Thank you so much yes, I think those are perfect.

    in reply to: Polyversal generic rule set #133564
    Avatar photoTim Snoddy
    Participant

    I have two proper games under my belt and I would definitely give the system a big thumbs up.  Skilful play definitely has more influence on who wins that what you bring to the table.  In my last game I did a demo at my local club with three participants.  They all got the gist of the rules very quickly.  It is a neat system and I can see two experienced players being able to play very large games in a reasonable timescale.  Most combatants are lost when a unit’s morale breaks and the entire unit which could be 10 infantry or 5 tanks is eliminated.  Be careful to explain the move rates, they are huge compared to some rule sets.  If anyone has facebook and is interested I have photo AAR’s up. https://www.facebook.com/podsy.mcpod/photos_albums

    in reply to: Polyversal generic rule set #132236
    Avatar photoTim Snoddy
    Participant

    I asked the author for the current situation re availability.  PDF and online unit builder access is to be launched march 10th for 25 dollars.  Printed rule book not available yet, price not yet fixed.  75 dollars was for Kickstarter, including dice and other bits, book on own may be less.

    in reply to: Polyversal generic rule set #132235
    Avatar photoTim Snoddy
    Participant

    I am not responsible for the much delayed Kickstarter or current marketing.  I have the PDF, it is 172 pages and I presume the printed book is the same.  I know models have been delivered, I think the book is still being printed.

    in reply to: Polyversal generic rule set #132216
    Avatar photoTim Snoddy
    Participant

    First off a big caveat.  I have only played one game, I like what I see but it usually takes me a few games to see the flaws in the system.

    I prefer generic games to proprietary ones.  Since I got interested in sci fi I have changed rules four times but I kept the same model collection.  If I was playing 40K where I need exact models or Star Wars Legion where I need unit cards I would have had to buy new figures every time I changed rules.  Yes you could use anything to represent anything but it would not look right.  Polyversal lets you stat up models with a vast number of options.  So you should be able to get a model to behave in game as you imagine it would in the fictional lore.  There is an online unit builder which is a doddle.  It produces hex shaped tiles which you use in game for stat reference and to house any counters applying to the unit.  I produced my first tile in minutes.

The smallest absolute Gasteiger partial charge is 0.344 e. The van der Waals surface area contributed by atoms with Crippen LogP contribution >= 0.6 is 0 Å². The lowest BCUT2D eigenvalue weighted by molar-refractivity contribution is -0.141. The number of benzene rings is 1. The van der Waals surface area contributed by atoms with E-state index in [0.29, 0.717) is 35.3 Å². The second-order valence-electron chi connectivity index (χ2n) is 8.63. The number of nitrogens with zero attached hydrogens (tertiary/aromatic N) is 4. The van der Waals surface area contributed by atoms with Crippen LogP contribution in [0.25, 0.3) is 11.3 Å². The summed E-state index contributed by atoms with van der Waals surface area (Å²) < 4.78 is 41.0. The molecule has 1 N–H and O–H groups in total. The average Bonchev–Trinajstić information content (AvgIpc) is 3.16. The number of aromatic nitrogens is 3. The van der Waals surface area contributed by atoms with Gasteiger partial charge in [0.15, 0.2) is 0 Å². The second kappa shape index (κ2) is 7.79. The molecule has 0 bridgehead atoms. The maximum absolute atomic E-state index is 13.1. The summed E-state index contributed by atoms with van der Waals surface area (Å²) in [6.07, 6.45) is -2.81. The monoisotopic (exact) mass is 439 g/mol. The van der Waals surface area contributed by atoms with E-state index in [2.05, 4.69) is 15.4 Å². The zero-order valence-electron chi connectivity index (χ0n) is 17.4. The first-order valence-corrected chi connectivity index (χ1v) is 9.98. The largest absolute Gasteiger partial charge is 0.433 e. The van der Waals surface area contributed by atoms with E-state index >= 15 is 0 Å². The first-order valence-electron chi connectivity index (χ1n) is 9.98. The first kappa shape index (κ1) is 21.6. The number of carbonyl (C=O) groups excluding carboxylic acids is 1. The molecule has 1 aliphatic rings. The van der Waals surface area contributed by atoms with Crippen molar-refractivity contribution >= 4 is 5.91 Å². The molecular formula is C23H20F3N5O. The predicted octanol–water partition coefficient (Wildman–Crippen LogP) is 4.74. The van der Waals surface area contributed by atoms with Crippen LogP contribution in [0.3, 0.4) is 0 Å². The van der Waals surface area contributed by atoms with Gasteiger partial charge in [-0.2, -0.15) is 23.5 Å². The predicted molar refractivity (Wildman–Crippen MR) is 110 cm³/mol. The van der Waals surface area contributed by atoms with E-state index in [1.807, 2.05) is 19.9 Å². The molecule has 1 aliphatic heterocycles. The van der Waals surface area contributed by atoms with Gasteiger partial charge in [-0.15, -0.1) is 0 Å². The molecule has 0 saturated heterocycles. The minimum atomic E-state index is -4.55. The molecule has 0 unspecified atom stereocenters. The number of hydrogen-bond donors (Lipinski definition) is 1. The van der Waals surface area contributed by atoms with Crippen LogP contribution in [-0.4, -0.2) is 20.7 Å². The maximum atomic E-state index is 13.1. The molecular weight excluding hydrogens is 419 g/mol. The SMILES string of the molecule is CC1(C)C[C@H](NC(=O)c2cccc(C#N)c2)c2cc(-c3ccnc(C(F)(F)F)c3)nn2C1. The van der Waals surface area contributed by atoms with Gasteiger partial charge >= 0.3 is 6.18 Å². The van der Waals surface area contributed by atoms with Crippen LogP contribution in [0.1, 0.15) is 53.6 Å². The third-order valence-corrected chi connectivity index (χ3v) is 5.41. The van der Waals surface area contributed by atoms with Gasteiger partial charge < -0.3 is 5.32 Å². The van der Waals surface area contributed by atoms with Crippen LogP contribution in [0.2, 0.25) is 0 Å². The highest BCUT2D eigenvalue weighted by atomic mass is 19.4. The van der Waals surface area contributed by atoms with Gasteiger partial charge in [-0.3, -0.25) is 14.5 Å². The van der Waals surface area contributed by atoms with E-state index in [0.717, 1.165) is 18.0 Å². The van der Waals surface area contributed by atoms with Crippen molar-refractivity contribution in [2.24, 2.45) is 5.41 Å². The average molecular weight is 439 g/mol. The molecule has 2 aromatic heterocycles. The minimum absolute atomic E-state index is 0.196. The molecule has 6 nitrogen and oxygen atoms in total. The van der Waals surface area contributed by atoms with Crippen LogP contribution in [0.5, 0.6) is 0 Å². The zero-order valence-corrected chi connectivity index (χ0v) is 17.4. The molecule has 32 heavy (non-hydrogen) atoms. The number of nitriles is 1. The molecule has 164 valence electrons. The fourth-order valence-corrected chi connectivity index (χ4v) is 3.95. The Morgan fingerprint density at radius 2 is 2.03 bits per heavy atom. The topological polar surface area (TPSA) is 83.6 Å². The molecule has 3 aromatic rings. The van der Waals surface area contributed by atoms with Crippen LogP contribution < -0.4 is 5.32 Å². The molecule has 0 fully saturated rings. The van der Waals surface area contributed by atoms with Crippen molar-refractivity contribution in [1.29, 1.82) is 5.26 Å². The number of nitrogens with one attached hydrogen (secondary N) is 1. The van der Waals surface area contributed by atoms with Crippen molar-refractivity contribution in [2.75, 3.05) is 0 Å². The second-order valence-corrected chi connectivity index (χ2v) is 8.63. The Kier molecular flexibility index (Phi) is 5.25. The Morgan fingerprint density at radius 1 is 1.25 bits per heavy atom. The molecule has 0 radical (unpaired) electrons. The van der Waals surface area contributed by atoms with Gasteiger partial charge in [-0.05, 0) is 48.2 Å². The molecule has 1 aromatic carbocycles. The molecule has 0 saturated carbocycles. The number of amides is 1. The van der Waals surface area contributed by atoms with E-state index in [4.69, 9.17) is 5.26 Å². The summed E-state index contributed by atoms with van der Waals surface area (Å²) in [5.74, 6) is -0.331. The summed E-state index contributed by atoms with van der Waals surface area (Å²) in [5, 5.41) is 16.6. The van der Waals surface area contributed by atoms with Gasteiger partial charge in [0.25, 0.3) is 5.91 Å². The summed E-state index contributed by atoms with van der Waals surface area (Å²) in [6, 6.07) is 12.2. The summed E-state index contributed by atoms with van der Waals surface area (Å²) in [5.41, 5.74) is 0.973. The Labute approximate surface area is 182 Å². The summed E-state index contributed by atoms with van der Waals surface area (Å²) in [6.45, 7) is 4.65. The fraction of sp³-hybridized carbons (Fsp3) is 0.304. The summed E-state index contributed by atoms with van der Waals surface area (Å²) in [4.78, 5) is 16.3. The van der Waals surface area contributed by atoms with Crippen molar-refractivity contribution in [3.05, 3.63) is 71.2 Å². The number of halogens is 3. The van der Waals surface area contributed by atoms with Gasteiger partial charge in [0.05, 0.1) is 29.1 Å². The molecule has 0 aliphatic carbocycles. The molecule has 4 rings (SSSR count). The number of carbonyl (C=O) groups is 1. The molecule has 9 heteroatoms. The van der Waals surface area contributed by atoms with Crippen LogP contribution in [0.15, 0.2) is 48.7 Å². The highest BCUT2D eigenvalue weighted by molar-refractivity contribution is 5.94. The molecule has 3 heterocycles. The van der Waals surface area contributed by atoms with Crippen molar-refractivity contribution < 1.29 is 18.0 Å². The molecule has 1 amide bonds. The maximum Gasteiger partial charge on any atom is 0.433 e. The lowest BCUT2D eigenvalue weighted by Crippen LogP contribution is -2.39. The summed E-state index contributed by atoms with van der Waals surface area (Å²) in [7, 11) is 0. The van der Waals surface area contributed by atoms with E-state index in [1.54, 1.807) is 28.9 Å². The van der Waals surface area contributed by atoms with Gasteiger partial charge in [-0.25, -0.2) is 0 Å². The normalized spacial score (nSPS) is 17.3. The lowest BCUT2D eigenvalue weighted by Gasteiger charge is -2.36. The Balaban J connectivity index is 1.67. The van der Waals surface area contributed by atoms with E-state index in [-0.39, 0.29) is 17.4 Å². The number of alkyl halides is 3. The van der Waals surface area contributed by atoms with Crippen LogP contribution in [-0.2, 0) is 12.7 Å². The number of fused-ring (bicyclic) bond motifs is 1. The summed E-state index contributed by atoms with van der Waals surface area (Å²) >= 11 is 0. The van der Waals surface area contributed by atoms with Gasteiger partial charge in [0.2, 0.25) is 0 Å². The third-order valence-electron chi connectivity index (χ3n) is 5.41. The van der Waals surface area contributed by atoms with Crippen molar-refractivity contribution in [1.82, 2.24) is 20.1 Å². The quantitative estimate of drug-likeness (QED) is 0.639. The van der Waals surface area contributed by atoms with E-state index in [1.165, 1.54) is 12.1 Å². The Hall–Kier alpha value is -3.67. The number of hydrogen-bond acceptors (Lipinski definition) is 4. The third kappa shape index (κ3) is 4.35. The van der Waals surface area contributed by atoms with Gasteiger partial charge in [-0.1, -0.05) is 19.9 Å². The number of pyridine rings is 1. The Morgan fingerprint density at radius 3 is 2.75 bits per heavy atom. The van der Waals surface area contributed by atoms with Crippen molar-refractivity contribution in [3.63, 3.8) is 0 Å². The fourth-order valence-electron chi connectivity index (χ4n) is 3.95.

Why am I liking it so far?

    The combat system uses 3 dice from D4 through to D12.  To hit you add all three together.  One dice represents effectiveness (morale and training), the second the targeting system of the firing unit and the third the damage effect of the weapon depending on the target.  When you hit you retain the scores.  One or more dice give you the total damage value which you then reference to a damage track.  The maths behind it is fiendishly complex, but it all happens under the hood.  Players only need to be able to add 3 dice. Unless you have three high dice you are unlikely to knock out an enemy vehicle with average weapons but you have a reasonable chance of causing stress (suppression). I really like the rules on stress. You needn’t worry about that mega super unit being invulnerable. The bigger it is the easier it is to hit. Get enough hits on it and stress will soon mount up which affects how effective it is in shooting or assault and you can even force it to leave the field if you stress it enough.  This is the core of the game.  Whole units are removed if a unit gains sufficient stress.

    There is a reasonably sound points system.  You can min max but if you stat stuff according to the guidance you should get a good game.  For example this vehicle only looks to have light armour, I really want to give it heavy armour as that is the most bang for buck choice but I shouldn’t.  Best guide I have seen to creating units anywhere.  I let a friend who delights in breaking indy rules systems freely create units and there was not anything that could not be countered.

    There are rules around target priority which seemed strange at first but they are game devices to allow infantry and smaller vehicles a chance.  They don’t seem very “realistic” but I can absolutely see why they are there to enhance game play.  Every type of unit from the lowest infantry grunt to super heavy vehicles seem to have a role and circumstances where they can shine.

    The game rewards skilful play.  You give orders at the start of a turn.  Give the wrong order to something and you are stuffed.  I have had several Sammity Sam moments already cursing myself for giving daft orders.

    The command and control system is great.  You can’t change orders if out of command.